Abayomi Olurotimi Olusegun-Joseph
- Obafemi Awolowo University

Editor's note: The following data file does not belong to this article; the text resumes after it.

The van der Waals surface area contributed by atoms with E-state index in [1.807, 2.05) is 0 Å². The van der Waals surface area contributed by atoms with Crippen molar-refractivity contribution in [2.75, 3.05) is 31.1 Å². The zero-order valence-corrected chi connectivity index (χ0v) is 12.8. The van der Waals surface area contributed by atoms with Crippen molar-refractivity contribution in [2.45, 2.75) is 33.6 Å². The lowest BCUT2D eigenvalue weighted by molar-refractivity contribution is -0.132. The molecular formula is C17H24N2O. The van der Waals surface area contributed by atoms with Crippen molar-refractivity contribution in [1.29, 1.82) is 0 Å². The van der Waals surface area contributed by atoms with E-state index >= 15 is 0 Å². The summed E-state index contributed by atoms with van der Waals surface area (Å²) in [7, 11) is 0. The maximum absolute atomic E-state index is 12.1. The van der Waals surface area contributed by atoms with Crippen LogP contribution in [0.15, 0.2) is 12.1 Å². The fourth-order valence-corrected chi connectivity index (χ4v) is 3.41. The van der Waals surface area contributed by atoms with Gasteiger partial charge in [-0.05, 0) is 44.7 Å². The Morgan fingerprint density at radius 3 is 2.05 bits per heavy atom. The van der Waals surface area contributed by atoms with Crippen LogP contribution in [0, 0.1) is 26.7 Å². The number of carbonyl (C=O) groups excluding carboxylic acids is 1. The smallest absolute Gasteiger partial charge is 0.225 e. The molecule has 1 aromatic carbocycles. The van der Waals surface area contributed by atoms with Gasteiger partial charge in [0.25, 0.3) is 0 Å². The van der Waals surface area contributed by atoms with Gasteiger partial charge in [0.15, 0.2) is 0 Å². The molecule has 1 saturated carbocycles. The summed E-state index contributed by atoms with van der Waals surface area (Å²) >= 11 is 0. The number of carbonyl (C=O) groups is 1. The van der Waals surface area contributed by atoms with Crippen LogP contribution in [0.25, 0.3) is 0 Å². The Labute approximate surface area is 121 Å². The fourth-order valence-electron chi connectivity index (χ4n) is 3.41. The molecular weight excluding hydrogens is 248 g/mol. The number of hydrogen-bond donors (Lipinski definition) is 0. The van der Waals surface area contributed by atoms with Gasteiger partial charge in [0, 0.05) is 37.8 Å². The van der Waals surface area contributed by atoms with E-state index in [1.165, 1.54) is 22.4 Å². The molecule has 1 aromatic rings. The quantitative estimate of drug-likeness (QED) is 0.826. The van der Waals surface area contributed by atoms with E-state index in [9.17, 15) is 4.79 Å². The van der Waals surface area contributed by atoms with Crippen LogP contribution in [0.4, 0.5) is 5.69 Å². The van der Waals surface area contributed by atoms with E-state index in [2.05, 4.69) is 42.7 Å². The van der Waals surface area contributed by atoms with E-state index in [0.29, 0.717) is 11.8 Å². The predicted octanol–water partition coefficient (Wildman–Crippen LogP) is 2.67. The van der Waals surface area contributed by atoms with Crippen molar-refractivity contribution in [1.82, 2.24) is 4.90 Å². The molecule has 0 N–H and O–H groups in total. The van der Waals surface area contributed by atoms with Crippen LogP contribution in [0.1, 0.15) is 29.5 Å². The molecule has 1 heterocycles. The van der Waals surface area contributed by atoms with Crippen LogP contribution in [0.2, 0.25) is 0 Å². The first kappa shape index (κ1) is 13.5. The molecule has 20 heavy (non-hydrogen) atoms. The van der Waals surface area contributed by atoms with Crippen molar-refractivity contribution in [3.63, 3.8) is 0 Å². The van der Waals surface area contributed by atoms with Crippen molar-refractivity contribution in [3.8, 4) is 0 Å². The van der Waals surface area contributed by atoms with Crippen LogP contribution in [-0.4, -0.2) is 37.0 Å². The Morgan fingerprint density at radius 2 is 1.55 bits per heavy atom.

Dominant African literary criticism offers an essentialist reading of African literature as notionally 'black' and geo-culturally 'sub-Saharan' to the relative neglect of North African writing, which is often considered 'Arabized'. This study seeks to redress this gap by asserting the Africanness of North African writing as uniquely 'Afrabian' (Afro-Arab), showing how this identity has deeply impacted on the postcolonial dynamism of African literature. Exploring the appropriation of the Arabian Nights story-telling tradition in the North African novel, the research will reveal, among other things, that North African writing echoes what Ali Mazrui calls 'trans-Saharan pan-Africanism' which contests the limitations of black-centred pan- Africanism/Afrocentrism. Deploying a postcolonial reading of purposively selected texts, this study will question the often paraded 'two world' (African-European) theory of the making of modern African literature, suggesting a more pragmatic 'three world' (African-Arab-Western) proposition. The study aspires to signally project the Afrabian legacy in African literature.